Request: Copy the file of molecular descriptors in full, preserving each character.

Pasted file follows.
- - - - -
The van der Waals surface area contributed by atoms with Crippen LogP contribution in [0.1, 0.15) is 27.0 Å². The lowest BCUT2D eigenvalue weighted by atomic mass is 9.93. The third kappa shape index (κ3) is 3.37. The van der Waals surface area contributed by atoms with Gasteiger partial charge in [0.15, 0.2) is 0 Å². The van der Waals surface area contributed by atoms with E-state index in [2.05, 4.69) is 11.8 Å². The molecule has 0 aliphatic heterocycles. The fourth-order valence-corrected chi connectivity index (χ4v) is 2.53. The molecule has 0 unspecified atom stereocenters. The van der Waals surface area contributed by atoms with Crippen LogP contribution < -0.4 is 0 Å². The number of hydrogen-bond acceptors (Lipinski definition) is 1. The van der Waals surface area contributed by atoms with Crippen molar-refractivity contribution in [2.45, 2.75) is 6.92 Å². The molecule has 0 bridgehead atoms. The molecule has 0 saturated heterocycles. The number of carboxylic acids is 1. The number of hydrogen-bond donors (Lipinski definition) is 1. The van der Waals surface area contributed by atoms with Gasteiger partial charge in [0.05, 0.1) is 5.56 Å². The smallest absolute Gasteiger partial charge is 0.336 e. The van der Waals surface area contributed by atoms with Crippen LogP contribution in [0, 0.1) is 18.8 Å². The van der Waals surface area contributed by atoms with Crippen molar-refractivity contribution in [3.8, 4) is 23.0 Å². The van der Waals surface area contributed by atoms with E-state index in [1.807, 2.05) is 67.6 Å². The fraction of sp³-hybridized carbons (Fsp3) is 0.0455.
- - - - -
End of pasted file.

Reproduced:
The van der Waals surface area contributed by atoms with Crippen LogP contribution in [0.1, 0.15) is 27.0 Å². The lowest BCUT2D eigenvalue weighted by atomic mass is 9.93. The third kappa shape index (κ3) is 3.37. The van der Waals surface area contributed by atoms with Gasteiger partial charge in [0.15, 0.2) is 0 Å². The van der Waals surface area contributed by atoms with E-state index in [2.05, 4.69) is 11.8 Å². The molecule has 0 aliphatic heterocycles. The fourth-order valence-corrected chi connectivity index (χ4v) is 2.53. The molecule has 0 unspecified atom stereocenters. The van der Waals surface area contributed by atoms with Crippen LogP contribution < -0.4 is 0 Å². The number of hydrogen-bond acceptors (Lipinski definition) is 1. The van der Waals surface area contributed by atoms with Crippen molar-refractivity contribution in [2.45, 2.75) is 6.92 Å². The molecule has 0 bridgehead atoms. The molecule has 0 saturated heterocycles. The number of carboxylic acids is 1. The number of hydrogen-bond donors (Lipinski definition) is 1. The van der Waals surface area contributed by atoms with Gasteiger partial charge in [0.05, 0.1) is 5.56 Å². The smallest absolute Gasteiger partial charge is 0.336 e. The van der Waals surface area contributed by atoms with Crippen LogP contribution in [0, 0.1) is 18.8 Å². The van der Waals surface area contributed by atoms with Crippen molar-refractivity contribution in [3.8, 4) is 23.0 Å². The van der Waals surface area contributed by atoms with E-state index in [1.807, 2.05) is 67.6 Å². The fraction of sp³-hybridized carbons (Fsp3) is 0.0455.